If you are interested in watching on-line the meeting is live streamed here. If you would like to make a public statement the meeting starts at 6 pm.   Thanks

Friday, July 6, 2018

U.S. Postal Service offers Informed Delivery to see your mail before it arrives in your mailbox.

I have been using the U.S. Post Office's Informed Delivery on-line notification service for about a week and it has pretty much worked as promised showing me digital photos of every letter that will be showing up in my mailbox that afternoon.  It isn't something I would review on a regular basis but it is nice having an email arrive in the background every morning showing me whats going to be delivered.  If I was waiting on a check or other important piece of mail, it is nice knowing that I have ther service running in the background where I can see what is coming and can review past history on the USPS website.

After reading so many items lately on mail fraud and mail box security, I figured this was something worth sharing.

To set up, go to and register an account with your address. then set your Informed Delivery notification options.

It's Chesnut Elementary's 50th Birthday!!!

Kristin & I were Chesnut Parents for 13 consecutive years so if you too have enjoyed being a part of the Chesnut community please share why the school is so special!

My favorite elementary school is celebrating 50 years in Dunwoody!!

-2018 marks Chesnut Elementary’s 50th birthday
-We know current and former Chesnut Cougars will have lots and lots to say!
-So tell us ...what is it you love/had loved about being a Chesnut Cougar that has/had been so great?
-And that has given Dunwoody families such warm memories of this little school since 1968? 
Please send an email (as succinct as possible) to and kindly include name, age (year graduated or Chesnut age/grade in 2018-19). If you are a staff member or former staff member, please include info. If you are a parent/former parent, you are welcome to reply as well. The bulk of the responses we choose are planned to be from current and former students and staff. We cannot wait to share so many amazing reasons to love Chesnut!!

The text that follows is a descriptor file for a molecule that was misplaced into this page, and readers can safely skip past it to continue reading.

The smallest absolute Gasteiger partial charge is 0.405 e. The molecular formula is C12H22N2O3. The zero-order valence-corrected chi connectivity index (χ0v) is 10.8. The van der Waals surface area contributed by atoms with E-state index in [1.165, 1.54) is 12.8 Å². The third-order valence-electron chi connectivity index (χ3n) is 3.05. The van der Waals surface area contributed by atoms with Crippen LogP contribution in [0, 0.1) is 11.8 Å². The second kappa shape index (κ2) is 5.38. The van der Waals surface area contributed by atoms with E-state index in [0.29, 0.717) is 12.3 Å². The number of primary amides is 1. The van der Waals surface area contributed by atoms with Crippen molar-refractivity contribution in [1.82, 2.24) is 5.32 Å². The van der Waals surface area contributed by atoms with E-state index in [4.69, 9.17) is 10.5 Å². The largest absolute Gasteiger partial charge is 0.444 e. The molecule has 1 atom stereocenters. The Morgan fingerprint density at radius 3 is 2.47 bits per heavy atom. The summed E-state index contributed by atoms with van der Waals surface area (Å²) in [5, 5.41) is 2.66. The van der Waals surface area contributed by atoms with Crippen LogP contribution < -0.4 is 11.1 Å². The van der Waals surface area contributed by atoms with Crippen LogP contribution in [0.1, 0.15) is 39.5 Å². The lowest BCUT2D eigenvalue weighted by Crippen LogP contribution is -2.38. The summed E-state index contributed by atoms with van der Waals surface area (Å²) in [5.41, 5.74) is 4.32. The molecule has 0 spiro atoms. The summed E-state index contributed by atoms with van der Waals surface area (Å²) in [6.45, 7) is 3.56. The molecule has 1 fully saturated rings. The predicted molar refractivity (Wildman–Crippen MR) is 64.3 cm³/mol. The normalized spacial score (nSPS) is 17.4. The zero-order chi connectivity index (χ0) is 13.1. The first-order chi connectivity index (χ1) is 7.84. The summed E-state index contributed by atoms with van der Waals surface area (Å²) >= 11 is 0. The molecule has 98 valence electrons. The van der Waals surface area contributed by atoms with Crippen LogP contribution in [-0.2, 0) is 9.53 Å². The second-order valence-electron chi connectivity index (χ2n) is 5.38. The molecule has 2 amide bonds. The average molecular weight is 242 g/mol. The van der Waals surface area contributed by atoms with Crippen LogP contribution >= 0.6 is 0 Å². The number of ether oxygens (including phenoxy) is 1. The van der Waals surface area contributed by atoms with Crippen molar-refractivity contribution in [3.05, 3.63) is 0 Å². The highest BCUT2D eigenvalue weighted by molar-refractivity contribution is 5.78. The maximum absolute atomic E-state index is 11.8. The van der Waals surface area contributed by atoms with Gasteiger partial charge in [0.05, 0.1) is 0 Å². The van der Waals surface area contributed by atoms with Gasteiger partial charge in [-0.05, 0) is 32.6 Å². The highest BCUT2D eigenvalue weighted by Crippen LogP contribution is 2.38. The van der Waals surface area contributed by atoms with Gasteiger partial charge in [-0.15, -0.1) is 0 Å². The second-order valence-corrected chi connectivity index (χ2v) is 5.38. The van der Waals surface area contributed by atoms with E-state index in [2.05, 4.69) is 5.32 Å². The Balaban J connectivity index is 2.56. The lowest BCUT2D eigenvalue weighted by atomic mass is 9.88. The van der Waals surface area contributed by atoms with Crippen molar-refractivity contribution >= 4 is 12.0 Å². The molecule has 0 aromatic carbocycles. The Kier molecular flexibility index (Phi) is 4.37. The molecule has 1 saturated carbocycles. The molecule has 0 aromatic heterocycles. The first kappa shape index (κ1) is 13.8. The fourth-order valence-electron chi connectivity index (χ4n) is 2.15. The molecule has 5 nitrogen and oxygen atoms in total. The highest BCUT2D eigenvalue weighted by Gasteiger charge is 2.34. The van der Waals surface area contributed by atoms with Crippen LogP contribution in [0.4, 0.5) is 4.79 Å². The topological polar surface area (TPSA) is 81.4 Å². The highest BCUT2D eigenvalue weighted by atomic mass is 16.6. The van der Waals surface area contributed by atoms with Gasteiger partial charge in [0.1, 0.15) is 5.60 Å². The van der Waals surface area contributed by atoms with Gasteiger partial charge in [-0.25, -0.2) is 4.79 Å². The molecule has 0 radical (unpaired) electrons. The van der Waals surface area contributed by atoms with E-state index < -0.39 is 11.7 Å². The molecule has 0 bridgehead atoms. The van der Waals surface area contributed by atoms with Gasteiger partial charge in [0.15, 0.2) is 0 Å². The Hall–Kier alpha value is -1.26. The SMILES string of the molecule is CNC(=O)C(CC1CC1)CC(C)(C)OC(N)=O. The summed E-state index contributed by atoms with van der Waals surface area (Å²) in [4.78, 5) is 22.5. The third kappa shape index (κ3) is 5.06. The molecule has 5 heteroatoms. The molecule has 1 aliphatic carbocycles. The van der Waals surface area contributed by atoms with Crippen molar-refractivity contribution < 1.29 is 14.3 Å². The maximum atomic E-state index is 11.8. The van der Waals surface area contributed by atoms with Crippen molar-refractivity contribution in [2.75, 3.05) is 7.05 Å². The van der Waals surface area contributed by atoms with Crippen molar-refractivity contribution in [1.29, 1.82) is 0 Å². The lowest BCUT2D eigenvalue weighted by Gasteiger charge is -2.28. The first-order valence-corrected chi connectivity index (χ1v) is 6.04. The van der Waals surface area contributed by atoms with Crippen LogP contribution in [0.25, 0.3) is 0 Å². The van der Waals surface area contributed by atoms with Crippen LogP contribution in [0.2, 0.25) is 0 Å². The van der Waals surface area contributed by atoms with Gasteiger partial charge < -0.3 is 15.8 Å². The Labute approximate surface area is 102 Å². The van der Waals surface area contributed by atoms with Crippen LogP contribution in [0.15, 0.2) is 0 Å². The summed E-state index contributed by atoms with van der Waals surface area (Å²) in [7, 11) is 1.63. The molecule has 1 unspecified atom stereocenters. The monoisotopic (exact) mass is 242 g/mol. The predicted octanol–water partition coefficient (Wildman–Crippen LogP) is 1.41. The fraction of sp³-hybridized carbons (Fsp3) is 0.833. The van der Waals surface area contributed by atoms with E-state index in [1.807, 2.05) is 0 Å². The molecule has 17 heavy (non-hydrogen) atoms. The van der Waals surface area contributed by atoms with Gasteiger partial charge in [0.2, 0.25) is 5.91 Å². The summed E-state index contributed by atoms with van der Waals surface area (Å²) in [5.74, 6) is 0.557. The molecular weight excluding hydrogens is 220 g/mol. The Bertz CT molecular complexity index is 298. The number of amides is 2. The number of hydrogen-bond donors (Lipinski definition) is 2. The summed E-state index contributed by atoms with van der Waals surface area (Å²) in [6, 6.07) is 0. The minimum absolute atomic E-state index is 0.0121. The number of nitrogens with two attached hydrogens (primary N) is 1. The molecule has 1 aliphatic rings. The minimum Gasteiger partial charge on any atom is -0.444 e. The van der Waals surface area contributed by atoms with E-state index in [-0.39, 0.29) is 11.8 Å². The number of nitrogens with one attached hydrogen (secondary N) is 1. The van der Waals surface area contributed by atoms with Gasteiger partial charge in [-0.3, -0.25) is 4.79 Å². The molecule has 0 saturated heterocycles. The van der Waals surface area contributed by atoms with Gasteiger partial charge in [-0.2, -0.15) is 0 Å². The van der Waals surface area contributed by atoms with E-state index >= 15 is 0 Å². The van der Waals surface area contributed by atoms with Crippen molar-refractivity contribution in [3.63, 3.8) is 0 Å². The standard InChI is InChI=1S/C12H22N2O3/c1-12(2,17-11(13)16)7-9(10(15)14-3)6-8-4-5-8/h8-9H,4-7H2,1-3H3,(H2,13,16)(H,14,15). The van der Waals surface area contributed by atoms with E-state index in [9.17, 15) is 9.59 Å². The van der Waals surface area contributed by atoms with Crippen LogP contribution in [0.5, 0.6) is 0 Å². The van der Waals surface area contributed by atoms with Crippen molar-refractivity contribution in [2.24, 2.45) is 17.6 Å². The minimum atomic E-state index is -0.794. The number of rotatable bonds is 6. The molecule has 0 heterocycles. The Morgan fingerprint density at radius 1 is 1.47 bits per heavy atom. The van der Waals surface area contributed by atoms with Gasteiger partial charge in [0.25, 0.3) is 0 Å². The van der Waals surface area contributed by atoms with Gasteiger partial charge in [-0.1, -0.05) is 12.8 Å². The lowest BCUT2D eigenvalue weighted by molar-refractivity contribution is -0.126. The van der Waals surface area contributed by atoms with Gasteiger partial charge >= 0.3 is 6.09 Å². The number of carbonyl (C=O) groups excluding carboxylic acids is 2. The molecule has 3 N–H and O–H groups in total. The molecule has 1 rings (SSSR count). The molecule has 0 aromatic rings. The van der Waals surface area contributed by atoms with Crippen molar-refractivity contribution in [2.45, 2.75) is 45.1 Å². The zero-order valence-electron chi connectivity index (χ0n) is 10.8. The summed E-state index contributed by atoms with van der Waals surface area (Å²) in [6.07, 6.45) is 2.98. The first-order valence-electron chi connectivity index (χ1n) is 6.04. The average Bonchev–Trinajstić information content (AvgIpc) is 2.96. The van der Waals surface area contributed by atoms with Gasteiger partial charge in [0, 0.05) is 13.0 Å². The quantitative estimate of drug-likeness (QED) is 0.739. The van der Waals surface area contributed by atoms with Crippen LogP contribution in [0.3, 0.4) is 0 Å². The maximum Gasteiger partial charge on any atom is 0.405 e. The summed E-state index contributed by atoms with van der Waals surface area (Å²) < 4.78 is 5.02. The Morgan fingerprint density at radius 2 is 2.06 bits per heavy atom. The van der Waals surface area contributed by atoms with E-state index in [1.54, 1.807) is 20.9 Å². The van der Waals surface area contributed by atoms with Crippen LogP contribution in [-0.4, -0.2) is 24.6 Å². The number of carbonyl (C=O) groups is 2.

We are looking to have all submissions by 7/23.

Sunday, July 1, 2018

Dunwoody Homeowners Association hosts Georgia's Largest 4th of July Parade - kicking off Wednesday at 9 a.m.

On Wednesday, July 4, 2018 at 9:00 a.m., the Dunwoody Homeowners Association and the Dunwoody Crier Newspaper will host the annual Fourth of July Parade featuring marching bands, floats, clowns, animal units and local celebrities. Last year the parade attracted over 2,500 participants and 32,000 spectators!

This year’s theme is "Dunwoody Salutes America and the Arts", and the Grand Marshall is Bob Kinsey, CEO, Spruill Center for the Arts.

The parade route is two (2) miles, starting at the intersection of Mount Vernon Road and Jett Ferry Road at 9:00 a.m., proceeds west on Mount Vernon Road to Dunwoody Village, turns right onto Dunwoody Village Parkway.

Viewing Information: Parade spectators are encouraged to setup chairs along Mount Vernon Road and Dunwoody Village Parkway (up to the shops on the right and the parade entrance into Dunwoody Village.) Spectators will be blocked from viewing the parade on the east side of Jett Ferry Road on Mount Vernon Road due to the staging and setup for parade participants. Viewing will start on the west side of Jett Ferry Road on Mount Vernon Road.

Dunwoody Boy Scout Troop 764 from St. Luke’s Presbyterian will collect food along the parade route for the Community Assistance Center (CAC) Food Pantry. The troop plans to enter a scouting themed float in the parade and will be pushing grocery carts along-side to collect the food donations.

After the parade join in the fun at the post parade festival in front of the U.S. Post Office in Dunwoody Village for family fun and great food!

Traffic Information: Mt. Vernon Road, between Jett Ferry Road and Dunwoody Village, will be closed from 8:40 a.m. to 11:40 a.m. (times are approximate; contact the Dunwoody Police Department about road closures and traffic information.)

City of Dunwoody Parks events for July 2018